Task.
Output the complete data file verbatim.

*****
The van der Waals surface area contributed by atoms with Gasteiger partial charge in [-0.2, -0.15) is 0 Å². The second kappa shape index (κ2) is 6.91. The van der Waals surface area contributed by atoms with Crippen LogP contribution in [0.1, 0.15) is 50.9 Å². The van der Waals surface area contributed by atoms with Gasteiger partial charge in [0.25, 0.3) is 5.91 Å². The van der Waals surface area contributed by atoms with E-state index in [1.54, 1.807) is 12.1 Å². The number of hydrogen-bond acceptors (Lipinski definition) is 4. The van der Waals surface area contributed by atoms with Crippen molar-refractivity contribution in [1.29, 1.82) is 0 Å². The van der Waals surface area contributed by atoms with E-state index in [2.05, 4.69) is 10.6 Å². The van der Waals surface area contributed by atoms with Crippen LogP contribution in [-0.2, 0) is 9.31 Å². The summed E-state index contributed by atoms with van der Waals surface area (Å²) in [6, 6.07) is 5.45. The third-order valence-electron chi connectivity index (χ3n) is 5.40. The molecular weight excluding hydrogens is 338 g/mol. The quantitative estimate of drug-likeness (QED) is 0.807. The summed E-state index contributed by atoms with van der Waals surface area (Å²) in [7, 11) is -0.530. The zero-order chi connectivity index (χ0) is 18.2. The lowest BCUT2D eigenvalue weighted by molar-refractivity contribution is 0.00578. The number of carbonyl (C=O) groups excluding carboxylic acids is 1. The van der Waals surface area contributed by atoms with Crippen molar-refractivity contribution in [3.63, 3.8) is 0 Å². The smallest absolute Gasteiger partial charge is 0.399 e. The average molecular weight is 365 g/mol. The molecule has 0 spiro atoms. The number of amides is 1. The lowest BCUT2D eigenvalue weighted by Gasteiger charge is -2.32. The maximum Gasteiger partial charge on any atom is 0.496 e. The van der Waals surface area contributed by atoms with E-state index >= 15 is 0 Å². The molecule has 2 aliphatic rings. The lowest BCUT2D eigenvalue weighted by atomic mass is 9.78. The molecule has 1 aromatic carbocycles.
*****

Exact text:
The van der Waals surface area contributed by atoms with Gasteiger partial charge in [-0.2, -0.15) is 0 Å². The second kappa shape index (κ2) is 6.91. The van der Waals surface area contributed by atoms with Crippen LogP contribution in [0.1, 0.15) is 50.9 Å². The van der Waals surface area contributed by atoms with Gasteiger partial charge in [0.25, 0.3) is 5.91 Å². The van der Waals surface area contributed by atoms with E-state index in [1.54, 1.807) is 12.1 Å². The number of hydrogen-bond acceptors (Lipinski definition) is 4. The van der Waals surface area contributed by atoms with Crippen molar-refractivity contribution in [1.29, 1.82) is 0 Å². The van der Waals surface area contributed by atoms with E-state index in [2.05, 4.69) is 10.6 Å². The van der Waals surface area contributed by atoms with Crippen LogP contribution in [-0.2, 0) is 9.31 Å². The summed E-state index contributed by atoms with van der Waals surface area (Å²) in [6, 6.07) is 5.45. The third-order valence-electron chi connectivity index (χ3n) is 5.40. The molecular weight excluding hydrogens is 338 g/mol. The quantitative estimate of drug-likeness (QED) is 0.807. The summed E-state index contributed by atoms with van der Waals surface area (Å²) in [7, 11) is -0.530. The zero-order chi connectivity index (χ0) is 18.2. The lowest BCUT2D eigenvalue weighted by molar-refractivity contribution is 0.00578. The number of carbonyl (C=O) groups excluding carboxylic acids is 1. The van der Waals surface area contributed by atoms with Crippen molar-refractivity contribution in [3.63, 3.8) is 0 Å². The smallest absolute Gasteiger partial charge is 0.399 e. The average molecular weight is 365 g/mol. The molecule has 0 spiro atoms. The number of amides is 1. The lowest BCUT2D eigenvalue weighted by Gasteiger charge is -2.32. The maximum Gasteiger partial charge on any atom is 0.496 e. The van der Waals surface area contributed by atoms with E-state index >= 15 is 0 Å². The molecule has 2 aliphatic rings. The lowest BCUT2D eigenvalue weighted by atomic mass is 9.78. The molecule has 1 aromatic carbocycles.